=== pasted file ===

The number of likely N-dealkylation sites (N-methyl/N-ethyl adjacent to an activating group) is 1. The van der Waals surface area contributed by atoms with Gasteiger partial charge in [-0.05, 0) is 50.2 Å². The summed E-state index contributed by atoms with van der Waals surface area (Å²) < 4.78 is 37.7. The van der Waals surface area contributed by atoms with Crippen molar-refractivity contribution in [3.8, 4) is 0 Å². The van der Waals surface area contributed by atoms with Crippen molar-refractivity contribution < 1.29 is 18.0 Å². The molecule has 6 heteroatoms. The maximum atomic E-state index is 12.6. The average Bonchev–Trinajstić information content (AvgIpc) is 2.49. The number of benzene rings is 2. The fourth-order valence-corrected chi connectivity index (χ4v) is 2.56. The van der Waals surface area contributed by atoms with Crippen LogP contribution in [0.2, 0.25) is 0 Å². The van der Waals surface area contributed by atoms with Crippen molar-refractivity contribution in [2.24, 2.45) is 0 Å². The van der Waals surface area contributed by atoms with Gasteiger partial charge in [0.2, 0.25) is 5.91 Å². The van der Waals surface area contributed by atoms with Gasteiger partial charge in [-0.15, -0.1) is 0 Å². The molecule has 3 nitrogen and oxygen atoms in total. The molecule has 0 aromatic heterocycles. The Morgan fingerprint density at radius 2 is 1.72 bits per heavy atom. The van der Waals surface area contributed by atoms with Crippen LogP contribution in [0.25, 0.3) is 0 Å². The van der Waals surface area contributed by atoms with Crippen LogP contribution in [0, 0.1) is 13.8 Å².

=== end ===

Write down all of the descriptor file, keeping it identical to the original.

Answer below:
The number of likely N-dealkylation sites (N-methyl/N-ethyl adjacent to an activating group) is 1. The van der Waals surface area contributed by atoms with Gasteiger partial charge in [-0.05, 0) is 50.2 Å². The summed E-state index contributed by atoms with van der Waals surface area (Å²) < 4.78 is 37.7. The van der Waals surface area contributed by atoms with Crippen molar-refractivity contribution in [3.8, 4) is 0 Å². The van der Waals surface area contributed by atoms with Crippen molar-refractivity contribution < 1.29 is 18.0 Å². The molecule has 6 heteroatoms. The maximum atomic E-state index is 12.6. The average Bonchev–Trinajstić information content (AvgIpc) is 2.49. The number of benzene rings is 2. The fourth-order valence-corrected chi connectivity index (χ4v) is 2.56. The van der Waals surface area contributed by atoms with Crippen LogP contribution in [0.2, 0.25) is 0 Å². The van der Waals surface area contributed by atoms with Crippen molar-refractivity contribution in [2.24, 2.45) is 0 Å². The van der Waals surface area contributed by atoms with Gasteiger partial charge in [0.2, 0.25) is 5.91 Å². The van der Waals surface area contributed by atoms with Gasteiger partial charge in [-0.15, -0.1) is 0 Å². The molecule has 3 nitrogen and oxygen atoms in total. The molecule has 0 aromatic heterocycles. The Morgan fingerprint density at radius 2 is 1.72 bits per heavy atom. The van der Waals surface area contributed by atoms with Crippen LogP contribution in [0.25, 0.3) is 0 Å². The van der Waals surface area contributed by atoms with Crippen LogP contribution in [0, 0.1) is 13.8 Å².